“Are you sure you are making the right decision?” she asked Magan, and the girl looked at the elf quizzically.
“What do you mean?” Mag asked as they both rose, Mag wiping the tears away.
“Are you sure continuing is in the best interest of you and the Company?” Galadriel said more plainly. Mag thought.
“As much as I wish, there is no other place I belong.” Mag said. “I wish I could stay here, but I believe that I was put here for a purpose, and I doubt it is to stay here and be of little use to the Fellowship, and it’s task. I will go.”
Galadriel nodded. “Then go to the others, and prepare yourself. For hardship you will still suffer. Go.” She motioned to Legolas, who waited faithfully for her. Mag bowed with her hand over her heart, and slipped away. Legolas longed to ask what of her little ‘episode’, but just put a hand around her, and the two walked like kin. In appearance they were unlike, but in the heart, they were the same. Mag was glad of her decision.
And so, that night, the Fellowship debated of the road to come. It was obvious that most wanted to go to Minis Tirith, but the choice was still clouded. Aragorn was not sure of what he wanted. Mag herself didn’t even know, and she knew of what was to come.
“I shall go to Minis Tirith alone if need be, for it is my duty,” Boromir said. Magan watched him , though she was weary. The man watched Frodo intently, and Mag grew grievous. She knew what was to become of Boromir, and she was sure there was nothing there for her to do. She knew the path that was chosen for this Fellowship so long ago was successful, but a sure grave for the son of Denethor. Then, Boromir began to speak softly, as if to himself. “If you wish only to destroy the ring, then there is little use for war and weapons; and the Men of Minas Tirith cannot help. But if you wish to destroy the armed might of the Dark Lord, then it is folly to go without force into his domain; and folly to throw away-” Then Boromir stopped, suddenly aware that he’d been saying these things for all to hear. “It would be folly to throw away lives, I mean.” He stuttered. “It is a choice between defending a strong place and walking openly into the arms of death. At lease, that is how I see it.”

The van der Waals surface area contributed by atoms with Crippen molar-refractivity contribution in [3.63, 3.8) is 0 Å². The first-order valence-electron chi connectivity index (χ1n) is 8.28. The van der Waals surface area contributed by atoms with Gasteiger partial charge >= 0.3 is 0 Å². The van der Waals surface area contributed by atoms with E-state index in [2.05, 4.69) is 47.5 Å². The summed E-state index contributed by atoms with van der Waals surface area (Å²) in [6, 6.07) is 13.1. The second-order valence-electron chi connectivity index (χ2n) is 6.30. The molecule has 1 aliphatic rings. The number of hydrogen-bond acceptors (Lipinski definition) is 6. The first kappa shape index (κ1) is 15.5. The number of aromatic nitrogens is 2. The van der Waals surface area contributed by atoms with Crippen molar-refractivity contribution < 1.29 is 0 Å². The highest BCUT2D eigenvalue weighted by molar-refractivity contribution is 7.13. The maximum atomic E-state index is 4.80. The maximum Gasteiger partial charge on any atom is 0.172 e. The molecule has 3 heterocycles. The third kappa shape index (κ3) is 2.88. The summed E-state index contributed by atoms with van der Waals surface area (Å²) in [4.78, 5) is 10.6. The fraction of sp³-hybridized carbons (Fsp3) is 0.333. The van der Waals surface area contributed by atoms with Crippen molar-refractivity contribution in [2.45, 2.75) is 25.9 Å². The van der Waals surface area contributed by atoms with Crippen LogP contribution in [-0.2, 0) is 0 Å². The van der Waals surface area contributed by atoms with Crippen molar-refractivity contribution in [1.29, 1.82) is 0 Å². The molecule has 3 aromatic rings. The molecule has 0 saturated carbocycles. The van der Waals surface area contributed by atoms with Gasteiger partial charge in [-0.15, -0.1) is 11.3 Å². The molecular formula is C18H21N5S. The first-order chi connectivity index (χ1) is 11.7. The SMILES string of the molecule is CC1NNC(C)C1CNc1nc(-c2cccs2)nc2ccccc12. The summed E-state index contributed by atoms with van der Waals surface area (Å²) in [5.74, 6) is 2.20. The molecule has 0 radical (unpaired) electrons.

Boromir’s gaze changed as he looked at Frodo. Mag saw this. And she knew that what Boromir thought was different than what he had said. It wasn’t lives he thought folly to throw away; it was the Ring. Frodo seemed too to be working it out in his mind. Aragorn looked deep in the caverns of his own mind, and perhaps hadn’t caught Boromir’s thoughts. With Merry and Pippin already snoring and Sam barely awake, the conversation ended, and they went to sleep. Mag, however, did not fall asleep for a long time. And she knew she needed sleep. Tomorrow would be long and tedious. The night was growing long.
She needed to find Haldir. She had to tell him what was happening. She had to tell him that she would come back, after the War of the Ring. But she also wanted to tell him what she really was. He had the right to know. What if she suddenly disappeared, back home, her real home? What if she…
It was early in the morn, when some one shook her. The warm sun of daybreak in Lorien warmed her eye lids, and Mag sat up.
“Awake, Mistress Sluggard,” smiled Legolas, bending over her. “It is soon time to leave. Come.”
Mag stretched, yawned, and hopped off her couch. Legolas guided her to the others, who were packing. Elves, who could speak their language, were presenting the Fellowship with food and clothes. Mag looked around timidly around, perhaps hoping for a glance of a certain elf. But he was not there. Gimli was nibbling on lembas, and the elves laughed as he gobbled the rest down.
“I thought it was only a kind of cram, such as the Dale-men make for journeys in the wild.” Said Gimli.